(a) In baptism, as we have just remembered, we do not speak ourselves. We are officially represented by a godfather and a godmother, who before the Church and before God formally pledge our future, that is to say, our Christian life.
In the Consecration of the Holy Slavery we speak ourselves, in full knowledge of what we are undertaking, and we intend to give to our act, as is stressed by Montfort, the value of a renunciation of the infernal powers and of a total submission to the sole lordship of the King Jesus.
(b) In the baptismal vows, we are alone; we do not surrender ourselves to Jesus Christ by the hand of Mary, at least as a general rule, unless one is an adult and explicitly does so.
For many years, it is true, it has been the custom in parish churches on the evening of the solemn Communion to make use of this sacramental formula which recalls the Montfortian doctrine: ‘I renounce satan, his pomps and his works, and I give msyself to Jesus Christ for ever by the hand of Mary.’ But the baptismal form of words does not imply the strict and exact sense of a surrender to Mary, as does that of Blessed de Montfort.
The renewal of the baptismal vows by the act of Consecration through Mary is a very different matter. The words here are explicit and complete: ‘Because we use in our Consecration to Jesus Christ the most perfect of all means, namely the Blessed Virgin.’
(c) There is yet another important difference between the baptismal vows and the Consecration through Mary. In the baptismal vows, ‘we do not give to Jesus Christ the value of our good actions; we remain after baptism entirely free to apply it to whom we will or to keep it for ourselves.’
The young Christian after his Baptism, the child after his First Communion, the faithful after that impressive ceremony of the renewal of these vows during a mission, remain free and have the absolute disposal of their good works, let them be what they will. They can if they like apply them to other souls, or they have the right to keep them for themselves. It is their right because these various works are their property and possession, a source of grace and of future bliss.
‘But by this devotion, we give ourselves expressly to Our Lord by the hands of Mary, and we consecrate to her the value of all our actions.’
(To be continued.)
3. The Consecration and the Baptismal Vow.
Blessed de Montfort calls this devotion ‘a perfect renewal of the vows or promises of Holy Baptism,’ by which the Christian through his godparents renounces the devil, his pomps, and his works, and recognizes Jesus Christ as his sole and sovereign Master to Whom he vows himself for ever.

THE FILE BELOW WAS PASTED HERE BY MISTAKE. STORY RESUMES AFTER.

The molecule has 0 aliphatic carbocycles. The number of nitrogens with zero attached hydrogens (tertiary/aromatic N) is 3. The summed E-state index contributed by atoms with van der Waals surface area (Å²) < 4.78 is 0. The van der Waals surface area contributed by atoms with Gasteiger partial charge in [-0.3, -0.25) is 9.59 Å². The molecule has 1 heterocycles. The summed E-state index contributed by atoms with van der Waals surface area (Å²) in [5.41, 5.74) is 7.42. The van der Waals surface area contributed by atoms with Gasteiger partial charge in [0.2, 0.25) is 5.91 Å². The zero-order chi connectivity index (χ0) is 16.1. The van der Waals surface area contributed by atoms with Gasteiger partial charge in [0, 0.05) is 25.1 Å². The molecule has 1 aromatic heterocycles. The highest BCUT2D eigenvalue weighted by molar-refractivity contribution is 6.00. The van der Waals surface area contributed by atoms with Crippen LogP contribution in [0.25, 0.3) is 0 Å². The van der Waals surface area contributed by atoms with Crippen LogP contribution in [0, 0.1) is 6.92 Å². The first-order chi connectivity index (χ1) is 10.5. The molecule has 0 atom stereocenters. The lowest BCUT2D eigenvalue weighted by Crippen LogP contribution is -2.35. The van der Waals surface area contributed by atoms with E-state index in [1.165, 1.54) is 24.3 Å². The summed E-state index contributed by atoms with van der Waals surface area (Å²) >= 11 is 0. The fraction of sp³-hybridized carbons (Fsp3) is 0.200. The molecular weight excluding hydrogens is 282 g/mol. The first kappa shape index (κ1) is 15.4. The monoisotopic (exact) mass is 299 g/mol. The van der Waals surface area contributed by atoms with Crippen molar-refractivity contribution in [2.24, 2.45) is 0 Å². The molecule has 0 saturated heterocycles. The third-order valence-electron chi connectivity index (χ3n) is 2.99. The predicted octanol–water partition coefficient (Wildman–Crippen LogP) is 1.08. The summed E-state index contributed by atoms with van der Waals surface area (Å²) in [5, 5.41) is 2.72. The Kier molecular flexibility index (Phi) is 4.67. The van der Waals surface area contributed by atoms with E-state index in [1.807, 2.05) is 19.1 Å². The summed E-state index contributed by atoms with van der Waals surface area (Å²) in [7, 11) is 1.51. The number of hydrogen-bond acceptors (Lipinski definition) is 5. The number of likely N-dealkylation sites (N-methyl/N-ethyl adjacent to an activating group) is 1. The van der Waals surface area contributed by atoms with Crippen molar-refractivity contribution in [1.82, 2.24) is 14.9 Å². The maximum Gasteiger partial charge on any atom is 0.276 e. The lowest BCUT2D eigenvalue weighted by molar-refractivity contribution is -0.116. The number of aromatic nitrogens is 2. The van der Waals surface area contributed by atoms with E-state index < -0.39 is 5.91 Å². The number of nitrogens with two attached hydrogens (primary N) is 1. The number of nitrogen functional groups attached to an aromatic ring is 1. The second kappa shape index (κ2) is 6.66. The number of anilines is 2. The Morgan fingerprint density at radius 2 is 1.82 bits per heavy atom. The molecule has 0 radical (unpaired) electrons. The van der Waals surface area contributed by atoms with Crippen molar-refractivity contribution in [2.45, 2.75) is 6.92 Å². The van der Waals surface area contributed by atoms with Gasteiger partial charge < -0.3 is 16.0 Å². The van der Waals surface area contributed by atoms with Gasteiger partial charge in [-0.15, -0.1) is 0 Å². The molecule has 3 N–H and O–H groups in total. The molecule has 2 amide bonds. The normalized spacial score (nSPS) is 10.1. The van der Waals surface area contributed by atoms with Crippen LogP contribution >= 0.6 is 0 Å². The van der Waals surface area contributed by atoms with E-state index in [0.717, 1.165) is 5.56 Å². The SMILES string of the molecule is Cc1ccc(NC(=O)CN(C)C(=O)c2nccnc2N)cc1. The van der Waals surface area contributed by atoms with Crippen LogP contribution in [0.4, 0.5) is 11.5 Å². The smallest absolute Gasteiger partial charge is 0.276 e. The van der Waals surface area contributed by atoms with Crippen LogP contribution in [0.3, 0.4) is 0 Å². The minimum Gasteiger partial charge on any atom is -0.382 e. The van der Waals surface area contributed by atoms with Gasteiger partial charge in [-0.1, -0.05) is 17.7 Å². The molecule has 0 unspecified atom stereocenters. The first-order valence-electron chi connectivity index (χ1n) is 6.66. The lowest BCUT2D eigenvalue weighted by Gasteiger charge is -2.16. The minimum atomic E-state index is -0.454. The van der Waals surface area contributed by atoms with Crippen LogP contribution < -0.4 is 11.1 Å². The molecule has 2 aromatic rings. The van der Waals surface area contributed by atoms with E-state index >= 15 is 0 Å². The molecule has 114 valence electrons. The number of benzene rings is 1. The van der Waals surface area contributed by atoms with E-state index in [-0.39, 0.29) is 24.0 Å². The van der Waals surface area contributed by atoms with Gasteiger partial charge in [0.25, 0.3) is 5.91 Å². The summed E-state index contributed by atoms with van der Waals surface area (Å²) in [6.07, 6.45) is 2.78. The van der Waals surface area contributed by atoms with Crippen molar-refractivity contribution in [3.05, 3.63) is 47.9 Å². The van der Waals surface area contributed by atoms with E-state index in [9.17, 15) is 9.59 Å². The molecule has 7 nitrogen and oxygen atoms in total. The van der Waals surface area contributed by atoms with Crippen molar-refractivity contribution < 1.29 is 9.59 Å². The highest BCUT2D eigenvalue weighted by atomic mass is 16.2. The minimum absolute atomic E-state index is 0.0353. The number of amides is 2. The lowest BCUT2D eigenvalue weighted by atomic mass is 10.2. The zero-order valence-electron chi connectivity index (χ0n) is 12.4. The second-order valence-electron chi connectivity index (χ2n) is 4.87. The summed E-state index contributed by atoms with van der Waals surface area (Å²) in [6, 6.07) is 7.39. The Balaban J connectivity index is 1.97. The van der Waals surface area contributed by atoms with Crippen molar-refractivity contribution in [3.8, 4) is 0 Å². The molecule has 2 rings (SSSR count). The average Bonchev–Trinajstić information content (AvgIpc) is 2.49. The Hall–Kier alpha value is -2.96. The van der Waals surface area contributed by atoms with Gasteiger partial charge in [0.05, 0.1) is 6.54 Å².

This renunciation of satan and this promise to belong to Jesus is perfectly renewed by our Consecration. The vows of Baptism and the surrender to Mary resemble each other, complete each other, are identical yet are different.
(To be continued.)
The field devoted to our zeal and our desire of surrender to Mary is wide indeed. And Montfort is always referring to it. We keep our merits for ourselves alone, ‘but we give her all our prayers and good works in so far as they are impetratory and satisfactory, that she may distribute and apply them to whom she will. And if after having consecrated ourselves to the Blessed Virgin, we would fain console some soul in Purgatory, save some sinner, help some friend by our prayers, our alms, our mortifications, our sacrifices, we must humbly ask it of her, and abide by what she determines, though we know not what it is; for we are persuaded that the value of our actions cannot fail to be applied to the greater glory of God, distributed as it will be by that same hand which God has chosen to dispense His grace and His gifts.’
There is nothing to add to words so clear and so consolatory. Let us then beware of taking from our life its beautiful simplicity. After our surrender, let us live as before, but through Mary and in Mary. We must not think that our Consecration insists on extraordinary acts, on countless exercises, on an impossible degree of devotion which would often be incompatible with the daily round. Mary wants our hearts, our loves, our wills, and what we have to do is simply to live without heart-searchings, united to her and her designs, feelings and wishes as a child is to its mother’s.
It is not a devotion which requires us to deny ourselves pleasure and lawful recreation or to break with legitimate intimacies. No, but with all that it contains, let us live our life, whatever our rank, vocation, habits, occupations, supernaturally, as Mary would have us live it. This doctrine, taught by Montfort, is as wide as it is elastic. It includes all special devotions and adapts itself wonderfully, as we shall explain later on, to every manner of life whether in the world or the cloister. In a word, it is for all a Secret of Holiness.
(To be continued.)